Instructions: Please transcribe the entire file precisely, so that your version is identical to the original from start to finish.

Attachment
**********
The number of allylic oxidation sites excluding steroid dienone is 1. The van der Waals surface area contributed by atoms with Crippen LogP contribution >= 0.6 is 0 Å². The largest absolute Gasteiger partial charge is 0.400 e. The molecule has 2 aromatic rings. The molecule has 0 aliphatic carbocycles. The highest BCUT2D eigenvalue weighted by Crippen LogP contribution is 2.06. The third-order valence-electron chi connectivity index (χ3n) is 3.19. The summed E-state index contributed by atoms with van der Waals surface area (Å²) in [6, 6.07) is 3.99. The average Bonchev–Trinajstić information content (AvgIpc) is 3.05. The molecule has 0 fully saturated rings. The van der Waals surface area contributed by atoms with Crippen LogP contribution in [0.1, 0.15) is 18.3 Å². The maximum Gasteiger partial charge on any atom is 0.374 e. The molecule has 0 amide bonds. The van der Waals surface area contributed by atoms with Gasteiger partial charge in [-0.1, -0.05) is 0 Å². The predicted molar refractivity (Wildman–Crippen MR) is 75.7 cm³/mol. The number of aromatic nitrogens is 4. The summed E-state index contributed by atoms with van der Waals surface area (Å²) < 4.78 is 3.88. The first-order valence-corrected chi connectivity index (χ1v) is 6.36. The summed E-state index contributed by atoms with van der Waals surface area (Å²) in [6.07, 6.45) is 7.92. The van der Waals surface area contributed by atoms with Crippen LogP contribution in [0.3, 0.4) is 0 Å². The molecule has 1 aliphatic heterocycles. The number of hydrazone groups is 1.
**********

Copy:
The number of allylic oxidation sites excluding steroid dienone is 1. The van der Waals surface area contributed by atoms with Crippen LogP contribution >= 0.6 is 0 Å². The largest absolute Gasteiger partial charge is 0.400 e. The molecule has 2 aromatic rings. The molecule has 0 aliphatic carbocycles. The highest BCUT2D eigenvalue weighted by Crippen LogP contribution is 2.06. The third-order valence-electron chi connectivity index (χ3n) is 3.19. The summed E-state index contributed by atoms with van der Waals surface area (Å²) in [6, 6.07) is 3.99. The average Bonchev–Trinajstić information content (AvgIpc) is 3.05. The molecule has 0 fully saturated rings. The van der Waals surface area contributed by atoms with Crippen LogP contribution in [0.1, 0.15) is 18.3 Å². The maximum Gasteiger partial charge on any atom is 0.374 e. The molecule has 0 amide bonds. The van der Waals surface area contributed by atoms with Gasteiger partial charge in [-0.1, -0.05) is 0 Å². The predicted molar refractivity (Wildman–Crippen MR) is 75.7 cm³/mol. The number of aromatic nitrogens is 4. The summed E-state index contributed by atoms with van der Waals surface area (Å²) < 4.78 is 3.88. The first-order valence-corrected chi connectivity index (χ1v) is 6.36. The summed E-state index contributed by atoms with van der Waals surface area (Å²) in [6.07, 6.45) is 7.92. The van der Waals surface area contributed by atoms with Crippen LogP contribution in [0.3, 0.4) is 0 Å². The molecule has 1 aliphatic heterocycles. The number of hydrazone groups is 1.